Jews in France are being advised to remove their kippah in public and hide their Jewishness. Should they?
To wear a kippah or not?
The debate is currently roiling France’s Jewish community. In the aftermath of horrific attacks on kippah-wearing Jews, some officials are warning Jewish residents not to openly wear kippot.
That’s the position of Tzvi Ammar, president of the Marseille branch of the Jewish religious group the Consistoire. Jews should “remove the kippah during these troubled times,” he advised, because “the preservation of life is sacrosanct.”
Some officials – such as Michele Teboul, head of Marseille’s branch of the Jewish umbrella group CRIF – have urged a compromise, recommending that Jewish men “wear a hat on top of their kippah, depending on the situation.”
The Chief Rabbi of France, Rabbi Haim Korsia, disagreed, urging French Jews to keep wearing kippot. “It means that we are projecting part of the responsibility on the victim,” he told The Associated Press. “What is the limit? … Someone who walks in the street on Saturday morning on his way to the synagogue, isn’t it too visibly Jewish? It doesn’t end. And then, some people won’t be allowed to wear a (Christian) cross in the street, to wear such or such religious sign?” he asked. “At some point, we have to defend the model of our society and it is a society of secularism and freedom of religious practice.”
Given recent events, it’s not alarmist to consider the act of wearing a kippah to be life-threatening in France – and beyond. On January 11, 2016, Binyamin Amsalem, a French Jew, was injured by a teenager wielding a machete who tried to kill Jews leaving a synagogue in the French city of Marseille after morning prayers. He told police he was acting “in the name of Isis.”
The attack further terrified Marseille’s Jewish community, which was already on edge after a previous murder attempt in November 2015, when three men stabbed a kippah-wearing teacher outside a Jewish school.
In 2015, Swedish journalist Petter Ljungggren donned a kippah and filmed himself walking through the streets of Malmo, a Swedish city with high levels of anti-Semitic incidents. Within an hour, he was insulted, warned to leave for his own safety, and pelted with eggs. He eventually fled, his walk uncompleted. Similar “kippah walks” by journalists in Manchester, Rome, Copenhagen, Paris and Milan have resulted in insults, threats and even attacks.
It’s not in only European locales where wearing a kippah can feel dangerous. My son came home from visiting a Chicago-area amusement park with his friends – all wearing kippot – and was shaken; two groups of park-goers had hurled anti-Semitic insults at him and his friends. A group of teens crowded around them, asking why my son and his friends weren’t in concentration camps.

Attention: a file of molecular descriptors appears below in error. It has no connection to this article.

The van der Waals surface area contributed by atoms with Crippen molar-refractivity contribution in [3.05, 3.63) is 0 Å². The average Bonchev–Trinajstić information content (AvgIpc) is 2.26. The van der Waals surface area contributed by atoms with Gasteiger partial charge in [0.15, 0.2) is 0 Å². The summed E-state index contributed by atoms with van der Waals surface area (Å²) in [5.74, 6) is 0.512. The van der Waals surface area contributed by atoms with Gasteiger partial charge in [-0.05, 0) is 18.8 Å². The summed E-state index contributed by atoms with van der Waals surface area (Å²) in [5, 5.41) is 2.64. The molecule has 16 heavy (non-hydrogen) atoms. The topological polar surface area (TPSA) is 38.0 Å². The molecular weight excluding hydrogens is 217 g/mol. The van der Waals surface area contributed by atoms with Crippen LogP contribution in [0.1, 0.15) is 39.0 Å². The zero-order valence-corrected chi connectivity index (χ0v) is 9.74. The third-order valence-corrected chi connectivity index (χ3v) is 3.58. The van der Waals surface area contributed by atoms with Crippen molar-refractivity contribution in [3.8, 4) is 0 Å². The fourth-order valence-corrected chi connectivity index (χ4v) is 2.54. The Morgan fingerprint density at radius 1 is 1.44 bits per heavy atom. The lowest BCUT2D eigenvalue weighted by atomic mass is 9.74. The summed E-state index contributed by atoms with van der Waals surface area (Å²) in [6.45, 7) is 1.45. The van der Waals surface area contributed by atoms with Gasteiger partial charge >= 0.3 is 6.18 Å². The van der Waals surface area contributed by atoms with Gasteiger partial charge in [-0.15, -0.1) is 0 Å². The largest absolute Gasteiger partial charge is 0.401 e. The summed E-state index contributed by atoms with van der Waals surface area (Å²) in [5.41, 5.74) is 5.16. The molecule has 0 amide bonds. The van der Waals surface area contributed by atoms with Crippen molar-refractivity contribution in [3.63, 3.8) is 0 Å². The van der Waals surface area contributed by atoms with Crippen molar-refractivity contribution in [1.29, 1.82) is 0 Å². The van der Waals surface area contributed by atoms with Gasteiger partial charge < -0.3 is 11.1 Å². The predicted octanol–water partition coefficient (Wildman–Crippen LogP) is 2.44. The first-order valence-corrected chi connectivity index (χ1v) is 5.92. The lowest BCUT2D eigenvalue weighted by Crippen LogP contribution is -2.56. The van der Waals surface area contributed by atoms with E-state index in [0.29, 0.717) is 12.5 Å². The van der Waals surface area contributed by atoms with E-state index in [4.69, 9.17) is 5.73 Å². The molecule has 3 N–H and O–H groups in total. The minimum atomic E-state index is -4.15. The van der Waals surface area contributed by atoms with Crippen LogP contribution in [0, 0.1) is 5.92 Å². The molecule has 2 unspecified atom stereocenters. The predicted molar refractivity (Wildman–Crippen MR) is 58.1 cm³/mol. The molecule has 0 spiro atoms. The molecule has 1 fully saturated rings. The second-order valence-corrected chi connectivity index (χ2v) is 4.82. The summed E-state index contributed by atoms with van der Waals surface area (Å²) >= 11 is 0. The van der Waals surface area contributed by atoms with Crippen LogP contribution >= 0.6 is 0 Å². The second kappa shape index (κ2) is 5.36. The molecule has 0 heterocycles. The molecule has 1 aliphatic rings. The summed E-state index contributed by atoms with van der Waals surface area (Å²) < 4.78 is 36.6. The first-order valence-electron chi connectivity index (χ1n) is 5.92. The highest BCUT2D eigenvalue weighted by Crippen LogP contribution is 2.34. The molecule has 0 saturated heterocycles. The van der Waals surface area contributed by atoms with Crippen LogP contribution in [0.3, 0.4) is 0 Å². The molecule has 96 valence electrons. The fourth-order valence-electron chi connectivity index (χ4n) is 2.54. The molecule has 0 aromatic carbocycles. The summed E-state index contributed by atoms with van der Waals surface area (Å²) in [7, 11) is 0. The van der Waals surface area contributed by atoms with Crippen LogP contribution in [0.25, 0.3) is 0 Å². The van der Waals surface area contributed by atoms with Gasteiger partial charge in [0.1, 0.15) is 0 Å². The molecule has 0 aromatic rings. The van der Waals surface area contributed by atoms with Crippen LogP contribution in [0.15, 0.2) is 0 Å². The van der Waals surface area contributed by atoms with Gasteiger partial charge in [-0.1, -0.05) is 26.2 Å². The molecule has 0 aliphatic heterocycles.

Not long after, my younger son was terrorized as he walked with me on the streets of Chicago in 2015, wearing a kippah. A homeless woman started screaming that she hated him. My son turned pale and started to shake in fear. I pulled him away, the woman’s awful insults echoing through the streets. Over a year later, my son is still disturbed by the incident.
When Jews run the risk by merely expressing their Jewish identity, every Jew faces a choice. One option is to retreat – to pull back from Jewish practice, to scale down our identity. The other is the opposite: to celebrate our heritage when it’s most threatened, to embrace ever more tightly what some people would have us abandon.
There is an old Yiddish saying: S’iz shver tsu zayn a Yid – It’s hard to be a Jew. This used to be a very common refrain, and in our darkest times it might feel tempting to say it again. Yet the best answer to the sentiment S’iz shver tsu zayn a Yid came from the great 20th Century sage, Rabbi Moshe Feinstein.
If you want to raise children who are strong in their identity, who love being Jews, Rabbi Feinstein said, don’t ever tell them it’s hard to be a Jew. Emphasize how joyful it is to be a Jew. Show them how meaningful and rewarding it is to be a Jew. Celebrate Judaism. Revel in it. Only by appreciating the beauty and joy that being Jewish brings will we be able to grow in our Judaism and raise future generations who value being Jewish, too. And with that pride we can stand up to threats and fear, and wear our kippahs proudly in the streets.
Sophie Taieb, a French Jewish woman, and her non-Jewish friend, Kerima Mendes, came up with the brilliant idea: #TousAvecUneKippa (Everybody with a kippah). As a show of solidarity and support, they encouraged all French people, and people around the world, to wear a kippah this past Friday. “If everyone wears one,” Taieb explained to BBC, “nobody is a target anymore.”
Adversity can weaken, and it can strengthen. Each of us needs to make the choice in how to respond.
While there may be times when safety must dictate our actions, we each have the ability to create our own mindset. Your Judaism isn’t a burden; it’s a privilege. (Aish.com)
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